Just as with anything else, there are pros and cons to being a co-signer to someone’s bail bond, not matter how tight of a relationship you have with them. Essentially a co-signer does is sign off on a bail bond to ensure the legibility of it, taking responsibility for the defendant. Let’s weight the pros and cons to being a co-signer:
- Because you are financially responsible for the defendant, you will very likely want to keep a close watch on them. You can keep a better eye on them to ensure they stay out of trouble. This is critically important to those who love the defendant most.
- You are responsible for ensuring the defendant goes to court. So similarly, you will be doing everything in your power to see the defendant gets the best outcome of his or her trial by making sure the process runs as smooth as possible.
- While co-signing the bond is legally binding, you can request to withdraw this, especially if you cannot trust the defendant.
- You can require release conditions of the defendant, such as drug testing, to get an analysis of their condition and coherency.
- Co-signing a bail bond is a legally binding. You are now financially responsible for paying the bail agent’s premium fee. You are now also responsible for paying consequential fees and the full bail amount if the defendant does not show up in court.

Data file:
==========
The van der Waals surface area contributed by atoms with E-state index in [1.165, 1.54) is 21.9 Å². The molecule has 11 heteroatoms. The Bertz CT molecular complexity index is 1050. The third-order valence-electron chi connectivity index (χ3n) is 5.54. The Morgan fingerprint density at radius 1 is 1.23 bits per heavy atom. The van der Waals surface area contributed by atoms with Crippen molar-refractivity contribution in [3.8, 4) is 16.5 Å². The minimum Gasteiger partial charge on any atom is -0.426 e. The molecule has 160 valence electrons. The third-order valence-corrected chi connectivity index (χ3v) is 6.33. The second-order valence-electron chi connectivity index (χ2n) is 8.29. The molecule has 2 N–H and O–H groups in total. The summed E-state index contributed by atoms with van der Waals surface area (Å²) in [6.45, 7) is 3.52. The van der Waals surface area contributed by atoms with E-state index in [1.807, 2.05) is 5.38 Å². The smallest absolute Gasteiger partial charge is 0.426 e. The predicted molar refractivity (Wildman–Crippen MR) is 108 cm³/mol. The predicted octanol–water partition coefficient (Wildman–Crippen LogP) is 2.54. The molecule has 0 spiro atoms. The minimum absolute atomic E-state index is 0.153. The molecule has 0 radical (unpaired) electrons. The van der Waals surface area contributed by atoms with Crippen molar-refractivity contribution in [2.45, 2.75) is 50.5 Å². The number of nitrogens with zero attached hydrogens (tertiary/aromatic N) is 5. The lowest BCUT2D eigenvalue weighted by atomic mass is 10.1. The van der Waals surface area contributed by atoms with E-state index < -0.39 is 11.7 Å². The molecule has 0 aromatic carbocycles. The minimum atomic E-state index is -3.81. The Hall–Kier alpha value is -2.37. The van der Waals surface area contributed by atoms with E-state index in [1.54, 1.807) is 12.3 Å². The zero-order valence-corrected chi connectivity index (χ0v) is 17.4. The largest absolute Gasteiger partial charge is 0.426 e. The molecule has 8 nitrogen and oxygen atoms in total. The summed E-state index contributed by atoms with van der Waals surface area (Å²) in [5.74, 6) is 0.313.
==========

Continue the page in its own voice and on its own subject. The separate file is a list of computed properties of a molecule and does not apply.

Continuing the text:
- Any collateral you put up for the bail bond can be taken from you if the defendant fails to appear in court.
- You will endure more emotional stress – but hopefully nothing you can’t handle.
The biggest thing you want to ask yourself before co-signing a bail bond is if you can trust the defendant to go to court, to be compliant with all terms and conditions, to ensure you do not lose your money or collateral because of his or her irresponsible actions.
Talk to Martinez Bail Bond Store Services more about co-signing a bail bond. We can help you figure out the best situation for you and for the arrested person who is seeking your help and ours.